Hoda Saber had gone on a hunger strike after the death of Religious-Nationalist leader Ezzatollah Sahabi resulted in the suspicious death of Haleh Sahabi, his daughter, who was attending her father’s funeral on leave from prison. Jailed physician Arash Alai was monitoring Saber’s condition and told his cellmates that he had suffered a heart attack and would only survive if they could take him to the hospital right away. Saber’s close friend, Taghi Rahmani, says their own investigations in connection with his death revealed to them that the reason for the delay in transferring him to the hospital was that the infirmary personnel had to wait for permission from his Revolutionary Guards interrogator.
While regulations indicate that judiciary officials have jurisdiction over the transfer of prisoners to hospitals, for years now they have been under the thumb of the Revolutionary Guards and have to seek their permission in connection with many political prisoners in this regard.
Medical Treatment is a Right, Not a Demand
In the course of political disputes, sometimes it is forgotten that receiving adequate medical treatment is not a concession demanded by prisoners from prison authorities; it is rather a right provided for even in the Prison Rules and Regulations.
Arash Alai, who researched healthcare in Iranian prisons both before and after his own imprisonment, says the Prison Rules and Regulations document contains detailed articles regarding health, nutrition and the prisoners’ living space. According to the Rules, if the prison incarceration poses physical or mental risks to prisoners, they must be released following the receipt of relevant medical reports. However, for years this article of the Rules, known as “inability to endure the sentence”, has been disregarded for political prisoners, and in effect they are even denied hospitalization in the face of serious medical problems.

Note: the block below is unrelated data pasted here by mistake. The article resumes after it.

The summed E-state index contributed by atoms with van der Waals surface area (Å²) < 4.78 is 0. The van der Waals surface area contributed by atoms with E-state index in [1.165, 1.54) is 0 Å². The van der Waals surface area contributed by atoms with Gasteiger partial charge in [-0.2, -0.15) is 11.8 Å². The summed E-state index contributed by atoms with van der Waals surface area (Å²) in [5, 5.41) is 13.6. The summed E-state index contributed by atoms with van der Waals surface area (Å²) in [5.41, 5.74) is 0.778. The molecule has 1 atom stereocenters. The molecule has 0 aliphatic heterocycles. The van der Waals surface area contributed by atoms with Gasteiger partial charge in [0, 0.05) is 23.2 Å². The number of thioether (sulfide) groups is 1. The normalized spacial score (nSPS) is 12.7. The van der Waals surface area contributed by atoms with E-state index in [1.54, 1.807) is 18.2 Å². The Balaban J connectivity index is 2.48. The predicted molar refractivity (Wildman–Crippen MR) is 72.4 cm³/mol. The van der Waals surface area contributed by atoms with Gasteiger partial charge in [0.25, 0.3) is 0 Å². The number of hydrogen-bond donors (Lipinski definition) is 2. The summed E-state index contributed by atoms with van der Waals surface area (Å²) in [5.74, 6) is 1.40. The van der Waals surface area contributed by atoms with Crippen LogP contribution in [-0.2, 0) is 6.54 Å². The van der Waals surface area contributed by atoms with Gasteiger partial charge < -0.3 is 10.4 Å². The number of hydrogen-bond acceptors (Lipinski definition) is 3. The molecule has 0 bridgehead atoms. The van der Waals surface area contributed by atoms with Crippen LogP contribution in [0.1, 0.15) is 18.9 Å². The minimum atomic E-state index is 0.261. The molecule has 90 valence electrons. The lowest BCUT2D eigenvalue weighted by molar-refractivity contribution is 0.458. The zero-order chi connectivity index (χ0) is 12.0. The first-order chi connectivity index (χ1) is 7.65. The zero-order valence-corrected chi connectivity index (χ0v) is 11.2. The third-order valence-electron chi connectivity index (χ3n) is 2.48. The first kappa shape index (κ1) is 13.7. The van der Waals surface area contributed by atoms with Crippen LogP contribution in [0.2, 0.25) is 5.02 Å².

Inmates in section 35 of Evin Prison have seen many prisoners in recent years enduring serious medical problems while prison authorities ignored their suffering and allowed them to die right before the eyes of their cellmates or in hospital, after the transfer there had been critically delayed. Mohsen Dogmehchi, Hassan Nahid, Alborz Ghassemi and before them Akbar Mohammadi can be named among those who have met such a fate.